After the bid is awarded. After all electrical contractors submit their bid packages, the low bidder is selected and awarded the job. At this time, if one of the contractors that the distributor deals with has won the bid, the distributor then prepares a "cut" for them. A "cut" is a list of exactly what products the supply house has submitted to be used in the package. A distributor will often have to make at least a half dozen copies for various engineers, the contractor and other people related to the project.
Some of the products may not be exactly what the specifying engineer has asked for. These substitution products are submitted for approval on the part of the specifying engineer. All products in the cut are accompanied with specification sheets.
After the bids are in, the project's owner may tell the general contractor the job is over budget. The general contractor may then come to the electrical contractor to ask for suggestions on reducing cost. Some options to do this may include coming up with another manufacturer's lighting fixtures or laying out the switchgear in a less-expensive way.
Design and specification review. All members of the electrical construction team participate in this process: consulting engineers, in-plant electricians and contractors. Primary considerations at this time are the specification alternatives suggested by the contractor and the in-plant electrical staff, and will be primarily governed by installation, operating and maintenance considerations. Most component selections will be finalized here. This is when an electrical manufacturer, rep or a distributor may offer their products as alternatives to the product specified on the plans if it's an "or equal" specification.
System construction and in-construction modifications. Intricate modern electrical systems require coordination with other building considerations. System designs and component selections require frequent modification during installation of the electrical system. The electrical contractor or in-plant electrical staff generally will propose these modifications, which are subject to the consulting engineer's approval ifone is working on the project.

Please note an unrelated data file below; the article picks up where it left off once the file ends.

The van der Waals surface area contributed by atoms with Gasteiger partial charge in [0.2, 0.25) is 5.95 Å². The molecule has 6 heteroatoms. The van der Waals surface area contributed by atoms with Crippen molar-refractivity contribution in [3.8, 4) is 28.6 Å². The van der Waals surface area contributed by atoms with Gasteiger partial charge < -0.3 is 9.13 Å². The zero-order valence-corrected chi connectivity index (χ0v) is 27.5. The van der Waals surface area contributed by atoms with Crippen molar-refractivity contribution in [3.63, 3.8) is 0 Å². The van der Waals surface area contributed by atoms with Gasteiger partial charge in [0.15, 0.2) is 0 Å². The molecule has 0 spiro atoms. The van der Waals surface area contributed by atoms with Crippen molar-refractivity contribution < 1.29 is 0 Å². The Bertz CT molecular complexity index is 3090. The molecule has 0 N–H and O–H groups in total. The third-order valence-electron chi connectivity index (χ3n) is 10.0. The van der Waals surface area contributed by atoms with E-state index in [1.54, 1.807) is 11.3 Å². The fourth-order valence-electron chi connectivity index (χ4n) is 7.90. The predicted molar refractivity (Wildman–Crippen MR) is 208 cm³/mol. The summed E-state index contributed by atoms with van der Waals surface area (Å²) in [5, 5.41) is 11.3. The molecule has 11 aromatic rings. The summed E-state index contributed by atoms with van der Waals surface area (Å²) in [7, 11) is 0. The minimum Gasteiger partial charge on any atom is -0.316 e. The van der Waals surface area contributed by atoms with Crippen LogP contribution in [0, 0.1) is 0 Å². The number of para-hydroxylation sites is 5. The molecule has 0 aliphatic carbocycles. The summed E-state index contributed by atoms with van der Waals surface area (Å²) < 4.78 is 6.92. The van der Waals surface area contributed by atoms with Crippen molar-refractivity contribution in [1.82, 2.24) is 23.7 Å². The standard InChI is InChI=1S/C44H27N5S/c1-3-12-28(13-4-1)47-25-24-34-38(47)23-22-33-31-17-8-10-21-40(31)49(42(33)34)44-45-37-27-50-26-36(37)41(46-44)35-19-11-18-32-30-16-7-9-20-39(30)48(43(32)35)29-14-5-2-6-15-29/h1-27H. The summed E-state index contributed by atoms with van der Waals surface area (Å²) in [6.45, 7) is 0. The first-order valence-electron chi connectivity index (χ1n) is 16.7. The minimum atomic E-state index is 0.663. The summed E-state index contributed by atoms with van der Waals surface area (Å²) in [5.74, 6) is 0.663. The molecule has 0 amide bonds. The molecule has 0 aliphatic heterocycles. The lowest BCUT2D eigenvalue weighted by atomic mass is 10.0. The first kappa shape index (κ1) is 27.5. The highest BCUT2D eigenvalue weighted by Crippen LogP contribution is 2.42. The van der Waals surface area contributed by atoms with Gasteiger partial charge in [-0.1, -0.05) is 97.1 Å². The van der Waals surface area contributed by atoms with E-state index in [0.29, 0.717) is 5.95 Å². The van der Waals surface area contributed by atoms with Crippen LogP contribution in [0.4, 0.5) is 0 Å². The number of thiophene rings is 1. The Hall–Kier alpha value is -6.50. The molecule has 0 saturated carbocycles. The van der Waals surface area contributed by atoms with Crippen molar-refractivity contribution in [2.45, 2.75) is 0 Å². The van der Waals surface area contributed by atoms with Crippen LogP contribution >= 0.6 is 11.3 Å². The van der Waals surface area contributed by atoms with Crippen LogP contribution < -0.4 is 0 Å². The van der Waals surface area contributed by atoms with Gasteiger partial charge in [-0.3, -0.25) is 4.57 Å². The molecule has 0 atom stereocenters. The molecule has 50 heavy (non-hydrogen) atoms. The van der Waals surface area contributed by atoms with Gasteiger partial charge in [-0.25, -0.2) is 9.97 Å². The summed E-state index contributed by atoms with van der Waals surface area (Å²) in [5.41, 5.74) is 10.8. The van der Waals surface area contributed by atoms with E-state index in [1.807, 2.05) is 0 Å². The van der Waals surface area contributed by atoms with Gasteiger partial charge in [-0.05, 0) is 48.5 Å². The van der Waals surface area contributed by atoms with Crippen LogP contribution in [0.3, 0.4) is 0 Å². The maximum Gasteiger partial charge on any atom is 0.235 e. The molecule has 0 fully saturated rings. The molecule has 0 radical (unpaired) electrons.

Operation, Maintenance and retrofits. When system construction is completed, the owner's in-plant electrical staff takes responsibility for operations. This staff will most often also handle maintenance and repair work, although it's becoming increasingly common to hire outside contractors to do this work. The contractor who installed the system is a valuable ally to the owner's staff when repair work or modernization is required.
Retrofits may occur at any time, and are generally a relatively continuing process as production loads increase, new processes are introduced and lighting, working climate and other requirements change. When system extensions and modernization are undertaken, all members of the original electrical construction team may be involved.
Finishing with a flourish. As with any job, your commercial customers will remember you most by how you handle the final phases of a project. This is often the time when you are hustling to complete the job and get onto the next piece of business. It's also the time when some minor annoyances can screw up a job that ran smoothly for months or years. Says one distributor, "One of the biggest headaches is finishing up a job-the nitpicking stuff, the last two or three weeks. Customers don't remember the year or two that you spent when everything went smoothly, just the problems that cropped up in the last two-to-three weeks-defective lenses, broken ballasts, the $100 item out of a $500,000 job."